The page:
The watershed upstream of Elkhead Reservoir drains a 205-square-mile basin, according to the river district that owns or controls water supplies that are available for contract to agricultural, municipal, industrial and other water users.

Yampa River Basin via Wikimedia.

Southern and northern lights sweep planet in stunning display of auroras — The Washington Post #aurora

Click the link to read the article on The Washington Post website (Matthew Cappucci and Kasha Patel). Click through for the video, photos, and Twitter stream. Here’s an excerpt:

A ‘severe’ solar storm triggered the outburst of auroras. Even California, Arizona, Arkansas and Virginia reported sightings.

Skywatchers in Europe, Asia and North America were treated Sunday night to perhaps one of the most widespread displays of the northern lights since the autumn solar storms of 2003. Equally impressive shows of the aurora australis, or southern lights, were spotted in Australia and New Zealand.

The northern and southern lights, collectively known as the aurora, are most common in the high Arctic and Antarctic regions around the poles, but they can venture to the middle latitudes on rare occasions during potent geomagnetic storms. The storms are caused by magnetic energy and electrons that are hurled into space by the sun. The stronger the solar storm, the greater the effect — particularly if the resulting outburst is directed toward Earth. Forecasters at the Space Weather Prediction Center in Boulder, Colo., issued warnings for a Level 4 out of 5 “severe” geomagnetic storm, which happens on average only 60 times every 11 years. The episode may have been even more intense at times, sparking auroral displays as far south as California, Arizona, Arkansas and Virginia…

On Friday afternoon, NASA’s Solar Dynamics Observatory satellite recorded an explosion on the surface of the sun. The flare, rated an M2 on an ascending scale that climbs A, B, C, M to X, caused a radio burst on Earth eight minutes later. That clued NOAA forecasters into the fact that the energy was directed toward Earth…The flare was followed by a coronal mass ejection (CME) — a mass of solar plasma, charged particles and magnetism — that headed directly toward Earth at speeds of roughly 1.5 million miles per hour. That interplanetary shock wave collided with Earth’s magnetic field on Sunday afternoon Eastern time, which was after dark in Europe and in the early hours of Monday in China. Brilliant apparitions of the northern lights quickly appeared. The CME brought “severe” geomagnetic storming, stronger than what the Space Weather Prediction Center forecast when the CME left the sun Friday…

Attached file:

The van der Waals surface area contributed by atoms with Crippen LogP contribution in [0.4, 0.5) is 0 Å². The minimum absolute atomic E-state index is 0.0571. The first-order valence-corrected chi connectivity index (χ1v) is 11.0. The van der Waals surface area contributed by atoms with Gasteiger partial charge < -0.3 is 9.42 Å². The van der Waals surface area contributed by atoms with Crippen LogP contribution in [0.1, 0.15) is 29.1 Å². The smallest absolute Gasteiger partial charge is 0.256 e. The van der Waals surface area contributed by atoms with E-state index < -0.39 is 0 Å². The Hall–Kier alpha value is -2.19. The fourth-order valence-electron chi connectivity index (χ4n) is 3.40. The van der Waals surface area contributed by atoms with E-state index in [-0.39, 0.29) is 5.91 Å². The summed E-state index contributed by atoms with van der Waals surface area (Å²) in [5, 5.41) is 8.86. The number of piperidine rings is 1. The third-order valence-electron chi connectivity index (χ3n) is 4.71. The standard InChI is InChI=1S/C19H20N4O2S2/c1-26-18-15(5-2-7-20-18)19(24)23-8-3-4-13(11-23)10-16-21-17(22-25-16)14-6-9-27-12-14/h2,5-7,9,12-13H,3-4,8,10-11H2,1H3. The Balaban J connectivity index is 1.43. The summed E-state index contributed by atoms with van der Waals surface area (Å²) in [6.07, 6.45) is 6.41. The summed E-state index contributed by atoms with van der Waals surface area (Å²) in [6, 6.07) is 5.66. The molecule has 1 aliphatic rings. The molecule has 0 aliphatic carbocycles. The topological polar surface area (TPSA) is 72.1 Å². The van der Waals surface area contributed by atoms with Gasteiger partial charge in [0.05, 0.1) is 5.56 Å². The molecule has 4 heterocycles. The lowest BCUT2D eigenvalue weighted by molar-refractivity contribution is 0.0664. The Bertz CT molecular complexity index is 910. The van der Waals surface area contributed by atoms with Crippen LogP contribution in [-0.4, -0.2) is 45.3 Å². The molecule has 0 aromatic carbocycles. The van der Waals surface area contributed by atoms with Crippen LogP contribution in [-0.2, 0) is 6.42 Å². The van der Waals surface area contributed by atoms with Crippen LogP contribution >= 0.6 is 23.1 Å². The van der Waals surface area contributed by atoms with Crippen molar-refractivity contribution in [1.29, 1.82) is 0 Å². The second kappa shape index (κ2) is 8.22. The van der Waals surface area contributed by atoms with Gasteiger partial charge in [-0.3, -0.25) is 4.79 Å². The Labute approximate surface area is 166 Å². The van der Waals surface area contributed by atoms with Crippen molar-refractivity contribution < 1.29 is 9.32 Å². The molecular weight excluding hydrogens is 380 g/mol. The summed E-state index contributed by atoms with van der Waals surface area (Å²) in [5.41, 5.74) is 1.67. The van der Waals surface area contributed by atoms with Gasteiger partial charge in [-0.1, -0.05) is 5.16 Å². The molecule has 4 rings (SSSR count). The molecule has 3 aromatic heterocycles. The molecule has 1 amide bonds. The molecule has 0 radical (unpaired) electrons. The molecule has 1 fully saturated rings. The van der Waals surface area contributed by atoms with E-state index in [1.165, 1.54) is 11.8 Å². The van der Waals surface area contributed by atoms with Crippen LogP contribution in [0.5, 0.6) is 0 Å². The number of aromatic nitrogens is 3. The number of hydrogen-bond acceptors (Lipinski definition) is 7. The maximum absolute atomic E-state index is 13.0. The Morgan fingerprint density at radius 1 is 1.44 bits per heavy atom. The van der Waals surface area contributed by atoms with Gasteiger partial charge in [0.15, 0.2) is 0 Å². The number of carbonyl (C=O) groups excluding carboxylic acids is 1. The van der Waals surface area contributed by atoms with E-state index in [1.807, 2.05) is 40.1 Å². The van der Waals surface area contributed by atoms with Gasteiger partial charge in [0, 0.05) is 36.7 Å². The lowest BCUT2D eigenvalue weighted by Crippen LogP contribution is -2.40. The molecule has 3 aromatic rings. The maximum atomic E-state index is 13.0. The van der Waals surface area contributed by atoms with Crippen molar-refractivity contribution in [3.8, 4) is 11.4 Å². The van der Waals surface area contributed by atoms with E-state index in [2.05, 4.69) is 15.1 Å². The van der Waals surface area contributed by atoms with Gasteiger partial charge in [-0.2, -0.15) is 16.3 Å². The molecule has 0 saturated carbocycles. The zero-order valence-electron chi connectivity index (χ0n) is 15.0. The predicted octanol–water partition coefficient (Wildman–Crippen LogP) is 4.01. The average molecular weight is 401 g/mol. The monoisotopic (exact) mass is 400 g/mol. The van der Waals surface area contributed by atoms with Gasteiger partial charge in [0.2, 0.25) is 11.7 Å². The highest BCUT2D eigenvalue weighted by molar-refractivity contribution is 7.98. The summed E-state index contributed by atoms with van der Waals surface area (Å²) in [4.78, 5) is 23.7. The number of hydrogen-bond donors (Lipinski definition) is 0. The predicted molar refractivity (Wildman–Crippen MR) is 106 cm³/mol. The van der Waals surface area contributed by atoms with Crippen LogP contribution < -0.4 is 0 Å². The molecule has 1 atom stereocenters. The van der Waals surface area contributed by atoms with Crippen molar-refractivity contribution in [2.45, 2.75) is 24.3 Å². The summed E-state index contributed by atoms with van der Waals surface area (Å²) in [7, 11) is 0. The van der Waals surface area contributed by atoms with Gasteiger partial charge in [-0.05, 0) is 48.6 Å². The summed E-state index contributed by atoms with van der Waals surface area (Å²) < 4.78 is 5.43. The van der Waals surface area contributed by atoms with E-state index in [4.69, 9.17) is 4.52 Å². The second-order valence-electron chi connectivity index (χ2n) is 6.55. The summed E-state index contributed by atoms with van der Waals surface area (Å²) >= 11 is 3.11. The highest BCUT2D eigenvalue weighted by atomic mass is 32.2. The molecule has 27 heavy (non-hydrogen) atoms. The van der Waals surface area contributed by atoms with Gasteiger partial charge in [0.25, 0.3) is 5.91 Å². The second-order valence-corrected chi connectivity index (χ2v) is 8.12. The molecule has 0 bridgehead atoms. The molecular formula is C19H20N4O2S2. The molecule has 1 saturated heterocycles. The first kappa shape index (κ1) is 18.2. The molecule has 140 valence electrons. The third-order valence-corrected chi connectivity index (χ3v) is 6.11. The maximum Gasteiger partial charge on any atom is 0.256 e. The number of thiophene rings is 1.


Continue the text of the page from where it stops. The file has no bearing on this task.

The colors of an aurora correspond to the type and altitude of the element that is excited in Earth’s atmosphere, Murtagh explained. Excited oxygen atoms glow red above 120 miles and glow green between 60 and 120 miles. Excited nitrogen atoms below 120 miles can glow pink or purple. Murtagh said a more intense aurora is typically higher, so lower latitudes will see more red.

“The bigger storms can light up the higher altitudes, which is largely going to [excite] the oxygen causing that red,” he said. “The further you are away, down south that is, you’re going to not see the green and yellow in the lower altitudes.”